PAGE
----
According to the Federal Reserve, up to 77% of households in the U.S. have debt, and the amount of debt they have on average is increasing. Getting into debt is often a problem that can take years to get out of, without help. Let’s take a look at why people get into debt and why considering bankruptcy may be a good option to get out of debt.
Unexpected debts are a common way to get into debt. Medical debt is the leading way that this happens. Sudden health problems, even with insurance, can lead to massive medical bills that can take decades to repay fully. Imagine if the main breadwinner of a family gets into a devastating car accident or comes down with a life threatening illness. Liablities can quickly pile up with inadequate insurance coverage, not to mention uncovered expenses like travel expenses.
Loss of a job – again unexpectantly – can throw a family into debt very quickly if a similar paying job is not acquired quickly. With the lack of a reliable source of income, bills that were routinely paid may no longer be paid as families are forced to prioritze basic needs such as food and housing over other bills.
Spending More Than Income or Earnings
When people think about problems with bills, the first thing that comes to mind is people spending more than their income or earnings. On the surface, this seems irresponsible, but people get into credit card debt by charging essentials when their paycheck simply does not stretch and they need to pay for basic essentials. Many of us have seen the rising prices at our grocery stores and retail stores and our pay has not risen concurrently with these increases. Increasing prices contribute to increased credit card use.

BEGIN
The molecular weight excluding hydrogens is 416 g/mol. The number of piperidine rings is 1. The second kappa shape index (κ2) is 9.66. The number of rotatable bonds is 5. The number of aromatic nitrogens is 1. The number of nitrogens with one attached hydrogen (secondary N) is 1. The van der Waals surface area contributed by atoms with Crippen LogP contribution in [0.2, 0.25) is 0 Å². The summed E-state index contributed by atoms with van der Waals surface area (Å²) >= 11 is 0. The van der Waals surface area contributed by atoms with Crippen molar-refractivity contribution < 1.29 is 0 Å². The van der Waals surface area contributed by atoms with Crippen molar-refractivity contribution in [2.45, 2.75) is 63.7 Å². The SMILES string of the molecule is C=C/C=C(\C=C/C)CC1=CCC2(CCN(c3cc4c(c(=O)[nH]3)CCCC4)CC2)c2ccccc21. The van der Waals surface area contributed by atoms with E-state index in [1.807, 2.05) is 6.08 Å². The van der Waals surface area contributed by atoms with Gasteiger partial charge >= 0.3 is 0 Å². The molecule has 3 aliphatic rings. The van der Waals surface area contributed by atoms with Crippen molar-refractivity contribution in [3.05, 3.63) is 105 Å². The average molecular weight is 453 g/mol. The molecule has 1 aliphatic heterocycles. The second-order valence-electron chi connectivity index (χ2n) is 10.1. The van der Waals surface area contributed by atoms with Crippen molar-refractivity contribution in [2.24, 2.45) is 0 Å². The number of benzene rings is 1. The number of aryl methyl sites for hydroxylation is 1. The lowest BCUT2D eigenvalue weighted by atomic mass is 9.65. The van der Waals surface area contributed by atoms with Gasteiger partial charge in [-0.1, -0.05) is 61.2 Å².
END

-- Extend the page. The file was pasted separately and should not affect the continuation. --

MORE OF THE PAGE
Furthermore, we sometimes charge for non-essentials that we enjoy such as dinner out or vacations. You may have good intentions to pay off this debt in a timely manner but then you may have other essential obligations that must be paid and suddenly that vacation from last winter is still not paid off. These forms of debt can quickly spiral out of control, especially when income and earnings do not adjust at the same rate.
Borrowing More Than Can Be Paid Back
Likewise, people in debt often borrow more than they can pay. An example of this is starting a business. People borrow money to start a business, with high hopes of success. But the business does not generate revenue quick enough to start paying off the borrowed amount. It takes time to make a profit, let alone reach a point where loans can be repaid. If the business fails to reach the point of profitability where it enables the owner to pay back what was borrowed, then this debt becomes a big problem.
Loss of Earnings and Changes in Income
Sudden downturns in people’s earnings can also lead to debt. Perhaps your company stops overtime hours which you had gotten used to counting on as part of your income, or your spouse gets laid off. For example, employees getting laid off from work means their income dropped to $0 until they get another job. After going through savings to support them until then, they may need to use credit cards to “live off of” for a time. Trying to catch up on payments while still stretching the paycheck may mean that debt interest accumulates.
No matter the reason, there is a way to get out of financial hardships. Your situation is not hopeless. The goal of bankruptcy is to allow our citizens with debts to gain a financial fresh start.
At Kain + Henehan, we take our responsibility to our clients very seriously and handle the situation with the compassion, empathy, and care you deserve. If you are considering bankruptcy to start over financially, discuss your situation with the lawyers of Kain + Henehan. Contact us by calling Kain + Henehan at (612) 438-8006 or filling out our online form to tell us about your situation and how we can help.